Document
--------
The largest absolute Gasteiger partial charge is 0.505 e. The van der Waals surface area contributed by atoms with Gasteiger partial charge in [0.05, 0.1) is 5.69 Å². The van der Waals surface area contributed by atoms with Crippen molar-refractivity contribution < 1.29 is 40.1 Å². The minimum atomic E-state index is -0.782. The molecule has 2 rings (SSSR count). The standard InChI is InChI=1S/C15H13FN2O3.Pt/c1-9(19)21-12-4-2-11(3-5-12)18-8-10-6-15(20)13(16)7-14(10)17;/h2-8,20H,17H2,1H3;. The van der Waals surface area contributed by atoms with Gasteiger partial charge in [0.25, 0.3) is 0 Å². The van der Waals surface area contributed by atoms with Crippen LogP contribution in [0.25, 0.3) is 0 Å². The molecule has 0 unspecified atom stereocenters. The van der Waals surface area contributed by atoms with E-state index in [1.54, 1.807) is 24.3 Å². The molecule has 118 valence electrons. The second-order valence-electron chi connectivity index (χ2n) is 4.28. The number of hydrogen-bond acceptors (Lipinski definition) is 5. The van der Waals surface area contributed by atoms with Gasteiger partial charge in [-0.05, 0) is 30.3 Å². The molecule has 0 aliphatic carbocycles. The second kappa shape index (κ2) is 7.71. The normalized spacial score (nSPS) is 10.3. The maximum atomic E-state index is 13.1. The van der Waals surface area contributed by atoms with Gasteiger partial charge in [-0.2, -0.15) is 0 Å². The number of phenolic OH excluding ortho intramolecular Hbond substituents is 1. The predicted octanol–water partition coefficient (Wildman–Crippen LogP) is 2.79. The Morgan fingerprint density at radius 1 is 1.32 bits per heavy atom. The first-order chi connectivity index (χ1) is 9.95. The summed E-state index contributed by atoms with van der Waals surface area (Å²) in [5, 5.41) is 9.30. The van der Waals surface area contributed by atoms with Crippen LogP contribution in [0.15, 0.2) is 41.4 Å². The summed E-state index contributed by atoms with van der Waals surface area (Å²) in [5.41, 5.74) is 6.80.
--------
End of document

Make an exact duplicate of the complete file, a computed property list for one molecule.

The largest absolute Gasteiger partial charge is 0.505 e. The van der Waals surface area contributed by atoms with Gasteiger partial charge in [0.05, 0.1) is 5.69 Å². The van der Waals surface area contributed by atoms with Crippen molar-refractivity contribution < 1.29 is 40.1 Å². The minimum atomic E-state index is -0.782. The molecule has 2 rings (SSSR count). The standard InChI is InChI=1S/C15H13FN2O3.Pt/c1-9(19)21-12-4-2-11(3-5-12)18-8-10-6-15(20)13(16)7-14(10)17;/h2-8,20H,17H2,1H3;. The van der Waals surface area contributed by atoms with Gasteiger partial charge in [0.25, 0.3) is 0 Å². The van der Waals surface area contributed by atoms with Crippen LogP contribution in [0.25, 0.3) is 0 Å². The molecule has 0 unspecified atom stereocenters. The van der Waals surface area contributed by atoms with E-state index in [1.54, 1.807) is 24.3 Å². The molecule has 118 valence electrons. The second-order valence-electron chi connectivity index (χ2n) is 4.28. The number of hydrogen-bond acceptors (Lipinski definition) is 5. The van der Waals surface area contributed by atoms with Gasteiger partial charge in [-0.05, 0) is 30.3 Å². The molecule has 0 aliphatic carbocycles. The second kappa shape index (κ2) is 7.71. The normalized spacial score (nSPS) is 10.3. The maximum atomic E-state index is 13.1. The van der Waals surface area contributed by atoms with Gasteiger partial charge in [-0.2, -0.15) is 0 Å². The number of phenolic OH excluding ortho intramolecular Hbond substituents is 1. The predicted octanol–water partition coefficient (Wildman–Crippen LogP) is 2.79. The Morgan fingerprint density at radius 1 is 1.32 bits per heavy atom. The first-order chi connectivity index (χ1) is 9.95. The summed E-state index contributed by atoms with van der Waals surface area (Å²) in [5, 5.41) is 9.30. The van der Waals surface area contributed by atoms with Crippen LogP contribution in [0.15, 0.2) is 41.4 Å². The summed E-state index contributed by atoms with van der Waals surface area (Å²) in [5.41, 5.74) is 6.80.